China a bright spot in dire tourism report
The New Zealand tourism sector is set to slow further despite an ongoing boom in the number of visitors from China, as global economic uncertainty and the high kiwi dollar weigh on the industry.
That's according to the latest international visitor survey compiled by the Ministry of Business, Innovation and Employment, which showed tourism spending was flat for the year despite a 5 per cent increase in the number of visitors to 2.6 million.
Much of that visitor growth came from China, with visitors spending $522m in the New Zealand, up 27 per cent on a year ago.
In fact China is poised to overtake Britain and become New Zealand's second biggest tourist market after Australia.
However, the Chinese visitor momentum isn't fast enough to offset the decline in visitor numbers from the UK, US and Japan, three traditionally strong economies currently mired in recession or near it.
Peter Ellis, tourism research and evaluation manager at the MoBIE super-ministry, said the decline in tourism spend is set to get worse, particularly without an event like the Ruby World Cup to drive revenues.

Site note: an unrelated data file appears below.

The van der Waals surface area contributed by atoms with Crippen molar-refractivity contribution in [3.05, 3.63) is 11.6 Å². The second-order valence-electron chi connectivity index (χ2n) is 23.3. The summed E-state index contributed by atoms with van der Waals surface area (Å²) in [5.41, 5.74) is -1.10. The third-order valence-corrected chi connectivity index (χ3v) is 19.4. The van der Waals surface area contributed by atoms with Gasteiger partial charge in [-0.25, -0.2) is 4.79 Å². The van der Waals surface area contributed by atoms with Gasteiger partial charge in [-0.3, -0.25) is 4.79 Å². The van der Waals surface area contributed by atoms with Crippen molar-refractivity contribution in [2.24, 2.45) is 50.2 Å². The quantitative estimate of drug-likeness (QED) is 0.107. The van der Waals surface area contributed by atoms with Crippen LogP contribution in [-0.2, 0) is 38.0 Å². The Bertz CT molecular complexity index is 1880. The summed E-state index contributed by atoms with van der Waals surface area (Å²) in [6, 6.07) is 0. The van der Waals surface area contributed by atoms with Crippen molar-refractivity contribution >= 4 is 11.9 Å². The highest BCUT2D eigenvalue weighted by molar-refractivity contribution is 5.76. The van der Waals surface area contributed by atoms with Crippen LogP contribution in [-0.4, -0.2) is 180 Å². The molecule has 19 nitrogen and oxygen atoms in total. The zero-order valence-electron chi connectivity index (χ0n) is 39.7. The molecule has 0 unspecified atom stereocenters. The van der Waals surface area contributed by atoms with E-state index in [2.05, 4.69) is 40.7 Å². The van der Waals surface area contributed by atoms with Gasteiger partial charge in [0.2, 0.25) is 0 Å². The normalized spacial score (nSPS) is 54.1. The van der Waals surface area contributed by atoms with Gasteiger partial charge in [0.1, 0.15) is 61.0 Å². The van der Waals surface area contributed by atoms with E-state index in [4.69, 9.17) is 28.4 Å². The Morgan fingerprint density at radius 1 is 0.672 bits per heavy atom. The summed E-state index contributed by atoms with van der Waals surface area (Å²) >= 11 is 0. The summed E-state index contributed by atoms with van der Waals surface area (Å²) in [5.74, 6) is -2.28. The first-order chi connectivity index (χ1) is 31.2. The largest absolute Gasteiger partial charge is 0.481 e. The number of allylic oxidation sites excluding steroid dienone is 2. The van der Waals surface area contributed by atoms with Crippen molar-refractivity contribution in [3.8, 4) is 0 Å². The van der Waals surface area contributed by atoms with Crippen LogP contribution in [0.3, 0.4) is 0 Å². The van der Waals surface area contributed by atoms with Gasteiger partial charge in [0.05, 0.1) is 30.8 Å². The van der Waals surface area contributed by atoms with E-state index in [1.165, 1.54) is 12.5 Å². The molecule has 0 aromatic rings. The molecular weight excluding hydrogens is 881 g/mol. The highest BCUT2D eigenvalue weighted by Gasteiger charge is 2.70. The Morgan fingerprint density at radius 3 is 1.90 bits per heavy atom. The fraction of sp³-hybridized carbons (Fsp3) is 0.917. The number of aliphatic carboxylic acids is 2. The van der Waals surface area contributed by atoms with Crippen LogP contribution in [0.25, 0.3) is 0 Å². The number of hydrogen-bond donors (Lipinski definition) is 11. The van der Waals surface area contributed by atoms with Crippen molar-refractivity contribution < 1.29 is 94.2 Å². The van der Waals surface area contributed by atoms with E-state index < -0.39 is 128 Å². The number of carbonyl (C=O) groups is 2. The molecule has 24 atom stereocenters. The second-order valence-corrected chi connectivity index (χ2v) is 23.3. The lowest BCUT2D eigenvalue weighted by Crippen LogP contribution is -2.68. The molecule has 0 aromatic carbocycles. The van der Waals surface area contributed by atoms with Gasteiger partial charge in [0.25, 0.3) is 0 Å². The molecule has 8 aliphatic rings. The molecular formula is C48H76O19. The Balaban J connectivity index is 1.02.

He estimates the sporting event contributed between $200m and $280m to the New Zealand economy last year.
"If you look over the last few years there been a flattening of tourism expenditure, and when you adjust for inflation, there's been a gradual decline since 2002," he said.
"The current global economic conditions are biting as well as issues such as the high exchange rate."
The New Zealand dollar - currently sitting just over US82 cents or 54.5 pence - has gained around five per cent against the greenback and the pound since January, a measure that's forecast to widen as the European crisis worsens.
Ellis estimates it will take "a number of years" for Chinese visitor spend to make up for the shortfall.
Key indicators to watch for were recoveries in the Japanese and British economies, although neither is expected to snap out of their moribund trajectories any time soon.
- © Fairfax NZ News